Report on the Petition of Samuel Breck and Others
The Secretary of State, to whom was referred by the House of Representatives the Petition of Samuel Breck and others, Proprietors of a sail-cloth Manufactory in Boston, praying that they may have the exclusive Privilege of using particular Marks for designating the Sail-Cloth of their Manufactory, has had the same under Consideration and thereupon REPORTS,
That it would, in his Opinion, contribute to Fidelity in the Execution of Manufactures to secure to every Manufactory an exclusive Right to some Mark on it’s Wares, proper to itself.
That this should be done by general Laws extending equal Right to every Case to which the Authority of the Legislator should be competent.
That these Cases are of divided Jurisdiction, Manufactures made and consumed within a State being subject to State Legislation, while those which are exported to foreign Nations, or to another State, or into the Indian Territory, are alone within the Legislation of the General Government.
That it will, therefore, be reasonable for the General Legislature to provide in this Behalf by Law for those Cases of Manufacture generally, and those only, which relate to commerce with foreign Nations, and among the several States, and with the Indian Tribes. And that this may be done by permitting the owner of every Manufactory, to enter in the Records of the Court of the District wherein his Manufactory is, the Name with which he chuses to mark or designate his Wares, and rendering it penal in others to put the same Mark to any other Wares.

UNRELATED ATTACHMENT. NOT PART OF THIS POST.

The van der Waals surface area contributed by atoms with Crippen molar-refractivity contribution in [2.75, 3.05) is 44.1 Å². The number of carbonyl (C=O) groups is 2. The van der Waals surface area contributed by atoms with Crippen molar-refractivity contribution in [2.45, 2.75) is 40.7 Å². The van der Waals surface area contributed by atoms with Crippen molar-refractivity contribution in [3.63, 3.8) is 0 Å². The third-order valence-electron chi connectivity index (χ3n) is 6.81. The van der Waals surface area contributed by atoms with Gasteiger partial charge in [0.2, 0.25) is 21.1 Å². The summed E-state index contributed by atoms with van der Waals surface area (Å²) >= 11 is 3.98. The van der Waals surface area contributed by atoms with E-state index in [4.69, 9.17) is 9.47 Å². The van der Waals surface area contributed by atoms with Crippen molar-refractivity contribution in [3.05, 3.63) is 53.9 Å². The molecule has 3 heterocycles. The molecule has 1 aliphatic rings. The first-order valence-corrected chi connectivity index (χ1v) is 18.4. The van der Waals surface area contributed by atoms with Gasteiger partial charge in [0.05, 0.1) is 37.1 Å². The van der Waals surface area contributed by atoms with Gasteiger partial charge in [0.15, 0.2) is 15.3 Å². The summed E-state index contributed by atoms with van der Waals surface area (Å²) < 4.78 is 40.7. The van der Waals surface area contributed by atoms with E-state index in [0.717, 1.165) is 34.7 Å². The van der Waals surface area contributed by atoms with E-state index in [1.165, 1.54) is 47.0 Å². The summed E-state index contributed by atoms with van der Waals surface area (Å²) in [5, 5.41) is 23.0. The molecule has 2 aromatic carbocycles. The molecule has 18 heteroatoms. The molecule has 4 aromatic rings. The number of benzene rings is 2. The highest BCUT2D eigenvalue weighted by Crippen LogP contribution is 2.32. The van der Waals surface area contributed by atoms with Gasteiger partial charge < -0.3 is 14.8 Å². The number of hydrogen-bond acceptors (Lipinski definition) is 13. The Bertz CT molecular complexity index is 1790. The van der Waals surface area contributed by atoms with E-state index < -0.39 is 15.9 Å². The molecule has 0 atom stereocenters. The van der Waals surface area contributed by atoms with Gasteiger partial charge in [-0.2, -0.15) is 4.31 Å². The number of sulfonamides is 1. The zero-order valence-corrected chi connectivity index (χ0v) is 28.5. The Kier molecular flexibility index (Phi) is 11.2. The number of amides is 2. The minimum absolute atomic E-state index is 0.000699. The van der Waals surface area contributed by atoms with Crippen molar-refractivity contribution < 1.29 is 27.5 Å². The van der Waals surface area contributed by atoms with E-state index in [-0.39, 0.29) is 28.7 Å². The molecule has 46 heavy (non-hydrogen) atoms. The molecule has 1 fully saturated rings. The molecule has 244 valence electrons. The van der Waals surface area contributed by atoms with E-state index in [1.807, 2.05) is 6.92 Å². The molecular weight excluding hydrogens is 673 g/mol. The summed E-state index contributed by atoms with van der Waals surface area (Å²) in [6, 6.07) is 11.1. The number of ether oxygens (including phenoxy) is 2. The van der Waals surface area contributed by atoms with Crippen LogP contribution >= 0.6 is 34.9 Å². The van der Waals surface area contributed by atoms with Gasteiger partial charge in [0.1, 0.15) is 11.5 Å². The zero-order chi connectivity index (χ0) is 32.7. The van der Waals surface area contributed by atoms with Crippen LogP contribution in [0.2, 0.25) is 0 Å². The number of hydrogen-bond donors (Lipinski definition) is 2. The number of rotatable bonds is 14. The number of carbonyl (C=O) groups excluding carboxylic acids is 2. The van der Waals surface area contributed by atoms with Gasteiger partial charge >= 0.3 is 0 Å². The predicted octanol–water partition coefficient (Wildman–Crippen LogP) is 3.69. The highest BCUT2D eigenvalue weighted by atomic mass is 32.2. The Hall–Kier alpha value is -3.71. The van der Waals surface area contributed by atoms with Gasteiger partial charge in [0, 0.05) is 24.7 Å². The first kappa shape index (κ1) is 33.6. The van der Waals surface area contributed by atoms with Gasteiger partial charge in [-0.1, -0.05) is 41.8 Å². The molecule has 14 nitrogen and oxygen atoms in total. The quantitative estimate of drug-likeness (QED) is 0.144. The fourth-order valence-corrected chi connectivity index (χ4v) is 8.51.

Dec. 9. 1791.
PrC (DLC); in clerk’s hand, except for signature and date; endorsed in clerk’s hand: “Recorded and Examined.” FC (DNA: RG 59, SDR); preceded by text of House resolution of 28 Nov. 1791, attested by John Beckley, referring to Secretary of State for examination and report the petition of Samuel Breck and others “praying that they may have the exclusive privilege of using the particular marks for the designation of the sail cloth of their manufactory, and that others may be prohibited from imitating the same, under reasonable penalties.” This report was transmitted to Speaker of House of Representatives by TJ on 9 Dec. 1791 (PrC in DLC; entirely in TJ’s hand). Entry in SJPL reads: “Report Th:J. on Breck’s petition. Marks on manufactures.”
The petition of Breck and associates was one part of a broader effort to secure competitive advantages for a business firm that was then facing the prospect of serious economic problems. Breck, a Boston merchant, was co-proprietor of the Boston Duck or Sail Cloth Manufactory, a firm whose work force of “about 200 Women & Girls together with about 50 Men” employed 30 looms to produce an average of 45 to 50 pieces of duck a week. The firm’s margin of profit was heavily dependent on a bounty for the production of duck from the government of Massachusetts that was due to expire in December 1791. Without this bounty, which was necessary to meet the high cost of flax, Breck was convinced that his firm would either have to raise the price it charged for duck, in which case merchants would probably buy cheaper “Russian Canvas” instead, or discontinue its manufacture. Thus, in addition to asking for the exclusive privilege of using a special mark to distinguish his product from those of his competitors, Breck also hinted to Alexander Hamilton that it would be advisable for the national government to provide a bounty to encourage the manufacture of duck in the United States. Unfortunately for Breck, the House simply tabled TJ’s report after reading it on this date, and Congress ignored Hamilton’s recommendation in favor of a bounty for domestically produced sail cloth in his Report on Manufactures (JHR description begins Journal of the House of Representatives of the United States, Washington, Gales & Seaton, 1826, 9 vols. description ends , i, 464, 470; Breck to Hamilton, 3 Sep. 1791; Nathaniel Gorham to Hamilton, 13 Oct. 1791; Hamilton, Report on Manufactures, 5 Dec. 1791, Syrett, Hamilton description begins Harold C. Syrett and others, eds., The Papers of Alexander Hamilton, New York, 1961–1979, 26 vols. description ends , ix, 162–3, 372–3, x, 327).